Knitting requires yarn—colorful yarn. Hand dyed, or better yet, hand-painted by
women in Peru. Arranged in bins, it is ready to be admired whenever the mood
strikes. And gardening, well, you can’t do it without colorful plants and flowers. A
trip to the nursery can feed me for days, especially if I return home with an exotic
morsel of color. Or a whole flat. Colorful tiles, called tesserae, are the tools of
mosaic artists, as are beads and cabochons and all manner of glass do-dads.
Displaying them in transparent jars and bowls is a great way to quicken my pulse
with just a glance. Did I mention my fabric stash?
That brings us to my art supplies. Although I dabble in many mediums, my acrylic
paints are my most used. As one might expect, there is a vast array of colors from
which to choose. But it doesn’t stop there. No, not at all. Always on the lookout for
something new to dip and smear, I’ve discovered paints with previously unimagined
effects. Iridescent, metallic, duochrome, and, my favorite—interference. When it
comes to color, I am polyamorous. Warm, cool, intense, soft, translucent, opaque—I
love them all.
While taking a class at my local art store, the teacher peeked into my open supply
case. “Sam, you have more paint colors than I do, and I own an art store!” I wasn’t
sure if it was a compliment or the beginning of an intervention. Just to be safe, I
quickly closed the lid and changed the subject.
Each label of my favorite paint has a hand-painted swoosh of that particular paint
over three black diagonal lines. Not only can I immediately evaluate the opacity,
texture, and color, I can see how it looks over a white or black background. And the
manufacturer provides free hand-painted color charts of all their paints. The walls
of my studio are adorned with them, along with those I have made with my other
paint and supplies. The abundance of color feeds my soul. It is my palette of
This is what attracts me to my clinical work—imagining all the possibilities.
Unaware that there are other colors to choose from, most folks first enter my
consultation room clutching giant tubes of black and white, which they buy in bulk.
Locked in rigid thinking, they are unaware that there are other options. Our work
together will be focused on expanding their palette. It is important that I introduce
new possibilities in a manner that inspires exploration, without being
overwhelming. It will require both parties to be brave. And I will rely on each
person’s intuition about what speaks to him or her. “But hang on to your black and
white,” I think. “They will come in handy.”
“I love the way you use color,” I told her as we sat at the table waiting for our food to
be served. “Color is about combinations,” she replied. Knowing I was hearing the
wisdom of a master, I scribbled down her words on the napkin in front of me. As an
amateur artist with much to learn, I was thrilled to be at the four-day workshop she
was teaching—Brave Intuitive Painting. The journey would begin the following day.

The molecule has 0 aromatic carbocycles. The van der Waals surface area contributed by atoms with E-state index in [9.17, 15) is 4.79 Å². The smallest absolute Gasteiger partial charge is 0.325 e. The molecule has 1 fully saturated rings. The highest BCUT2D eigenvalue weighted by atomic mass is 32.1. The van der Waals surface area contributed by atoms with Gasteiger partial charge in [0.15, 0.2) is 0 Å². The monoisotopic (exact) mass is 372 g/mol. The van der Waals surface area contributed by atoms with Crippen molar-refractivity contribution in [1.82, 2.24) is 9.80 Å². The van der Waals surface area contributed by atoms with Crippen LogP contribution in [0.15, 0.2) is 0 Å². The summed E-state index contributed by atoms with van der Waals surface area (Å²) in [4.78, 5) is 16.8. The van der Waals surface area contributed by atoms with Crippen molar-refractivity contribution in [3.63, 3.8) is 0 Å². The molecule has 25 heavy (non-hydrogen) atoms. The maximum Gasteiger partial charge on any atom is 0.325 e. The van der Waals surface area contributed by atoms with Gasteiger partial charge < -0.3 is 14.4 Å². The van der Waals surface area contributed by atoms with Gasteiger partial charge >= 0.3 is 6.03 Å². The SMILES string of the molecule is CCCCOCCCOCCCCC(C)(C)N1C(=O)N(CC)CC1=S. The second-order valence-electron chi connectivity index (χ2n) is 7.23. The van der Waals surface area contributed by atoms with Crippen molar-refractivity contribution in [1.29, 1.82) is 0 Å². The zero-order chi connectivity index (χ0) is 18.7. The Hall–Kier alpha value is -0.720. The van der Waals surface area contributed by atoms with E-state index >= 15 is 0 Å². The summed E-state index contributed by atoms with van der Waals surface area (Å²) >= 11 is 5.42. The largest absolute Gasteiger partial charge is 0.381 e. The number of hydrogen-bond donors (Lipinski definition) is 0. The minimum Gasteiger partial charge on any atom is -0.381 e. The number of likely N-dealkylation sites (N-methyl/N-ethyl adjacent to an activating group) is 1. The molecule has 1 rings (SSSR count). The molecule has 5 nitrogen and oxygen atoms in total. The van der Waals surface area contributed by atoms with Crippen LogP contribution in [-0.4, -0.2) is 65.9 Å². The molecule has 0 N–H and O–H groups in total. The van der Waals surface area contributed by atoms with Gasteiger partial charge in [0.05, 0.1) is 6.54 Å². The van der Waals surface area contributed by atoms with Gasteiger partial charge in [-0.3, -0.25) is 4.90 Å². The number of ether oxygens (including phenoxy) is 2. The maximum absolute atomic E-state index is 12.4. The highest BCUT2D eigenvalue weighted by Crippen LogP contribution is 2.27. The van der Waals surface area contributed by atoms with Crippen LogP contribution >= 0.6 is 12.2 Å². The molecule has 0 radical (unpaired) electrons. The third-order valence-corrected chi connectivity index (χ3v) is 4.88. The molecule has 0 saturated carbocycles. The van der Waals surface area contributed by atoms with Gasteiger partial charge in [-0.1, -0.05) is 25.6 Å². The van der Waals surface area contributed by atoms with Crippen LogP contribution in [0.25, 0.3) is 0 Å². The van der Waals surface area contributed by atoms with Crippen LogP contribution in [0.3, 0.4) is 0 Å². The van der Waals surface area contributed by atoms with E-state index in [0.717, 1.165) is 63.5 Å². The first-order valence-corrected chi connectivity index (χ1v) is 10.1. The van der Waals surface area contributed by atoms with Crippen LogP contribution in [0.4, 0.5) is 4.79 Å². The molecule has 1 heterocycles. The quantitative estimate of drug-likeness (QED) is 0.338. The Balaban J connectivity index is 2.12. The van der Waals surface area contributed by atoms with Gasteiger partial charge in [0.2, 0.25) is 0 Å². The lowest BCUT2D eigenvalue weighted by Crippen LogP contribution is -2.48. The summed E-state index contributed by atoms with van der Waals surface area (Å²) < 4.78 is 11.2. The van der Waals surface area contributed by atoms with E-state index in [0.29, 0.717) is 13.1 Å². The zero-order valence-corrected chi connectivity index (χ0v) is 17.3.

After a mini lesson on the color wheel and the qualities of translucent and opaque
pigments, we were set free to explore the rainbow. By alternating warm and cool
colors, and letting each layer dry in between, colors would remain fresh and we
would avoid making mud. “There are no mistakes,” she said. “Be brave. Follow
Using my fingers, brushes, rags, and a variety of mark making tools, I dripped,
slathered, and smeared. I did a few layers blindfolded. This playful approach
allowed me to experiment and discover previously unrealized effects and color
combinations. Step by step, I built up rich, textured layers. If I didn’t like something,
I applied new colors on top of the old. It was a liberating and forgiving process. But
after awhile I began to feel overwhelmed with the infinite options. I wasn’t sure
what to do next.
But I did not have to figure it out by myself; my color master was by my side, ready
to guide me. “It’s time to bring more focus to your work. Let’s talk about spiraling
in and spiraling out.” When I stepped back from my canvas, my perspective grew.
Seeing it as a whole got me in touch with what was working and what was not. And
I was better able to see the colors and elements that cooperated and those that
collided. A more focused palette and composition began to emerge. I spiraled in to
develop the areas that spoke to me and rework those that needed attention. Then I
spiraled back out for an expanded perspective. The process continued.
“Let’s get out your black and white,” said my teacher. “You can use them to define
specific areas and add depth. They will make the other colors pop.” She was right,
they did. I had stepped out of the familiar comfort of what I knew and was
rewarded with something richer and more complex than I thought I was capable of.
This is a process that both intrigues and captivates me. It is an honor to accompany
others as they bravely explore the depths of what is possible for them. As we build
the layers together, we both learn more about what it is to be human. Witnessing
others as they open up to new ways of seeing and defining themselves expands my
palette as well. It is a journey for me too, one that leaves me breathless and longing